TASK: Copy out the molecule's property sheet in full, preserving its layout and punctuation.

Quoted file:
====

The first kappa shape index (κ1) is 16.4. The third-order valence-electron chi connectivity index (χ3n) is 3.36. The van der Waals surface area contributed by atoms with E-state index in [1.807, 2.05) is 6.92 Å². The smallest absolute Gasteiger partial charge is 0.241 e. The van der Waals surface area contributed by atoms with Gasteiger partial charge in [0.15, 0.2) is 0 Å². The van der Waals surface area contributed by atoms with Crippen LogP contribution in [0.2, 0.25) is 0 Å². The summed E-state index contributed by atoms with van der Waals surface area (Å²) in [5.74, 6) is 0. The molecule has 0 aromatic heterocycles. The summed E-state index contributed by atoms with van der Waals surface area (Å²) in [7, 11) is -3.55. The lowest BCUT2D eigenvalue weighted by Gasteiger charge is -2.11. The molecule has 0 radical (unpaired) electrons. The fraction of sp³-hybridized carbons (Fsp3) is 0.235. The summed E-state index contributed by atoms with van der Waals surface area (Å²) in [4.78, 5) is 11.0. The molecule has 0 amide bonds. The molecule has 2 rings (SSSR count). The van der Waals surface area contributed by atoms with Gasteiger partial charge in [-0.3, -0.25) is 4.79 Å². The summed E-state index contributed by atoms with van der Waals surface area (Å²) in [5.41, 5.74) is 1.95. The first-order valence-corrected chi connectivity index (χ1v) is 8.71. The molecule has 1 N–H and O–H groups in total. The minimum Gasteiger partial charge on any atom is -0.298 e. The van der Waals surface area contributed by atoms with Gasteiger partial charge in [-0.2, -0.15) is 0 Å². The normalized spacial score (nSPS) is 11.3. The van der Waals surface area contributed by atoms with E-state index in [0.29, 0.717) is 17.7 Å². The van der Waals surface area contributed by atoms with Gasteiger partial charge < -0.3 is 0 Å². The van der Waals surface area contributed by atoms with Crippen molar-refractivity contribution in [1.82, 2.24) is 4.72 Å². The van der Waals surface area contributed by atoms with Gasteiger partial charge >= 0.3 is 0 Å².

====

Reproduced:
The first kappa shape index (κ1) is 16.4. The third-order valence-electron chi connectivity index (χ3n) is 3.36. The van der Waals surface area contributed by atoms with E-state index in [1.807, 2.05) is 6.92 Å². The smallest absolute Gasteiger partial charge is 0.241 e. The van der Waals surface area contributed by atoms with Gasteiger partial charge in [0.15, 0.2) is 0 Å². The van der Waals surface area contributed by atoms with Crippen LogP contribution in [0.2, 0.25) is 0 Å². The summed E-state index contributed by atoms with van der Waals surface area (Å²) in [5.74, 6) is 0. The molecule has 0 aromatic heterocycles. The summed E-state index contributed by atoms with van der Waals surface area (Å²) in [7, 11) is -3.55. The lowest BCUT2D eigenvalue weighted by Gasteiger charge is -2.11. The molecule has 0 radical (unpaired) electrons. The fraction of sp³-hybridized carbons (Fsp3) is 0.235. The summed E-state index contributed by atoms with van der Waals surface area (Å²) in [4.78, 5) is 11.0. The molecule has 0 amide bonds. The molecule has 2 rings (SSSR count). The van der Waals surface area contributed by atoms with Gasteiger partial charge in [-0.3, -0.25) is 4.79 Å². The summed E-state index contributed by atoms with van der Waals surface area (Å²) in [5.41, 5.74) is 1.95. The first-order valence-corrected chi connectivity index (χ1v) is 8.71. The molecule has 1 N–H and O–H groups in total. The minimum Gasteiger partial charge on any atom is -0.298 e. The van der Waals surface area contributed by atoms with Gasteiger partial charge in [-0.2, -0.15) is 0 Å². The normalized spacial score (nSPS) is 11.3. The van der Waals surface area contributed by atoms with E-state index in [0.29, 0.717) is 17.7 Å². The van der Waals surface area contributed by atoms with Gasteiger partial charge < -0.3 is 0 Å². The van der Waals surface area contributed by atoms with Crippen molar-refractivity contribution in [1.82, 2.24) is 4.72 Å². The van der Waals surface area contributed by atoms with Gasteiger partial charge >= 0.3 is 0 Å².